A Beginner Strength-Training Workout for Teens

Learning how to safely and properly strength train from a young age can set your child up for success with this fitness modality for the long-term. It also makes exercise feel special: For our teen Life Time members, it’s an exciting milestone to be able to use the workout floor once they hit that age 12 (age 11 with parent/guardian supervision).

Someone who knows all about role-modeling positive fitness habits is Becca Rigg, a personal trainer, studio performer, and Alpha coach at Life Time in New Hope, Minn. She has five kids: Teya (16), Brinley (14), Camden (11), Nori (8), and Kenai (5). Her teens value movement, exercise, and building strength, and consistently participate in strength workouts two to three times per week.

“Strength training is so important for my kids for two reasons,” explains Rigg. “First, they build confidence and self-esteem. I love the message teenagers receive when exercising in this way: They learn that even though what they’re doing may be hard, they’re getting stronger. They find it rewarding to see results, too.

“Second, it’s so beneficial for their bodies — it’s great for bone and metabolic health, as well as for their joints and ligaments. If teenagers are playing sports, strength training in particular can most likely make them better, faster, and stronger.”

Sometimes, adults who start training in their later years have a harder time sticking with their workout plan. Rigg believes this obstacle can be avoided if kids get involved early on. “A lot of the personal trainers I know who make strength training part of their lifestyle now credit working out in their teens to getting them started. It’s just second nature to them,” she says.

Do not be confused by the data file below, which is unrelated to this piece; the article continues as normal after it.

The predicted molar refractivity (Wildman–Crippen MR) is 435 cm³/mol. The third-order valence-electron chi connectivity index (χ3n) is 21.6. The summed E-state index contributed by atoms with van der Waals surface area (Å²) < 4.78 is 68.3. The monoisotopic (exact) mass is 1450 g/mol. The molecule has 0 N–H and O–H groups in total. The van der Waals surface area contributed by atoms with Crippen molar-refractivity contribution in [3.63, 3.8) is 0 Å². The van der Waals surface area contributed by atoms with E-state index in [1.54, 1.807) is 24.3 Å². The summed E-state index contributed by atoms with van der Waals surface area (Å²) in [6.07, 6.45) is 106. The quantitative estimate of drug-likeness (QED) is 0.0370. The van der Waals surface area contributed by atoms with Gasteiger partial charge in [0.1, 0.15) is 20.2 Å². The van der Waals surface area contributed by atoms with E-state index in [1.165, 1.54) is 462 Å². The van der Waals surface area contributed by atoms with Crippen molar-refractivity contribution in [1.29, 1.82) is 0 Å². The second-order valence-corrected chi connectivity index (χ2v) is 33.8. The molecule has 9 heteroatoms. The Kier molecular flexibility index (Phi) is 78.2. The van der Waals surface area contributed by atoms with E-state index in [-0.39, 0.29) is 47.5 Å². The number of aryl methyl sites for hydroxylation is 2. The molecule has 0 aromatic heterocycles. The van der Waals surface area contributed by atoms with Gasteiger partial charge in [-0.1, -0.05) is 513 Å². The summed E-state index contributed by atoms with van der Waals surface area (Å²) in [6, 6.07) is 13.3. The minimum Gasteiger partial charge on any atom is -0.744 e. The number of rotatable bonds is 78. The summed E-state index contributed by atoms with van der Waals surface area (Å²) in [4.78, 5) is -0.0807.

It’s important to be mindful of the training plan for this age group and not overdo it because their bodies are still growing and developing. Rigg recommends teenagers start with a high number of reps and a low amount of weight and master proper techniques to prevent injury. “Yes, your kids will feel sore, especially at the beginning,” Rigg says. “But you don’t want them to feel super sore. If they can’t walk the next day, then they went too hard.”

If your teen is interested in giving strength training a go, encourage them to try this full-body, functional workout — or do it with them! Rigg specifically designed it for this age group (as you can see modeled by her daughter, Brinley!). Teens can feel good about completing this workout two to three times per week.

Directions:

Complete the warm-up before moving on to perform the three strength circuits. The full workout should take roughly 60 minutes.

The Warm-Up

Alternate between one minute of walking and one minute of jogging or speed walking on the treadmill for a total of 10 minutes.

The Workout

Equipment needed:

  • Treadmill
  • TRX Straps
  • Workout mat
  • Light- to medium-weight dumbbells
  • Kettlebell (optional, could also use a dumbbell)
  • Box or bench

Circuit 1

Exercise Reps Total Sets
TRX-Supported Alternating Lunges 12 on each side 3
Half-Kneeling Single-Arm Dumbbell Shoulder Press 10 on each side
Glute Bridge 15

TRX-Supported Alternating Lunges